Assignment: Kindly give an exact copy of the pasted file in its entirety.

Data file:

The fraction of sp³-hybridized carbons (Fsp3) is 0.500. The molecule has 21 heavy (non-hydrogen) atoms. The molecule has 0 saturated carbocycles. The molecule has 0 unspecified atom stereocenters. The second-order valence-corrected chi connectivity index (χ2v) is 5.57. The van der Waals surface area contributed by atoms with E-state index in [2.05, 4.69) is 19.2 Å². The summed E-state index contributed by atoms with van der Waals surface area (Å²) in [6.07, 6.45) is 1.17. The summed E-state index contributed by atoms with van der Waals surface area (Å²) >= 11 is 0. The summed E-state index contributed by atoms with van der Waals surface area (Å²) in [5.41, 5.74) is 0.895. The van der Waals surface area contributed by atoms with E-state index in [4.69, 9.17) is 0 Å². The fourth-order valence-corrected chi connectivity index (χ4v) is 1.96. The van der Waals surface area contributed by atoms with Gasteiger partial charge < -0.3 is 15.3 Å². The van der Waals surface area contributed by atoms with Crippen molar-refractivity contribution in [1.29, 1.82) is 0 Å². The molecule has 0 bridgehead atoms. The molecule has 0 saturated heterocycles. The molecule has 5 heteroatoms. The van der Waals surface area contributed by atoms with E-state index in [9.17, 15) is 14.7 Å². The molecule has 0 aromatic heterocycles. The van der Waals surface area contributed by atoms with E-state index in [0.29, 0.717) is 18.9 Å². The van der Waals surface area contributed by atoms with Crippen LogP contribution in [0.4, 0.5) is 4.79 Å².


The fraction of sp³-hybridized carbons (Fsp3) is 0.500. The molecule has 21 heavy (non-hydrogen) atoms. The molecule has 0 saturated carbocycles. The molecule has 0 unspecified atom stereocenters. The second-order valence-corrected chi connectivity index (χ2v) is 5.57. The van der Waals surface area contributed by atoms with E-state index in [2.05, 4.69) is 19.2 Å². The summed E-state index contributed by atoms with van der Waals surface area (Å²) in [6.07, 6.45) is 1.17. The summed E-state index contributed by atoms with van der Waals surface area (Å²) >= 11 is 0. The summed E-state index contributed by atoms with van der Waals surface area (Å²) in [5.41, 5.74) is 0.895. The van der Waals surface area contributed by atoms with E-state index in [4.69, 9.17) is 0 Å². The fourth-order valence-corrected chi connectivity index (χ4v) is 1.96. The van der Waals surface area contributed by atoms with Gasteiger partial charge < -0.3 is 15.3 Å². The van der Waals surface area contributed by atoms with Crippen molar-refractivity contribution in [1.29, 1.82) is 0 Å². The molecule has 0 bridgehead atoms. The molecule has 0 saturated heterocycles. The molecule has 5 heteroatoms. The van der Waals surface area contributed by atoms with E-state index in [9.17, 15) is 14.7 Å². The molecule has 0 aromatic heterocycles. The van der Waals surface area contributed by atoms with E-state index in [0.29, 0.717) is 18.9 Å². The van der Waals surface area contributed by atoms with Crippen LogP contribution in [0.4, 0.5) is 4.79 Å².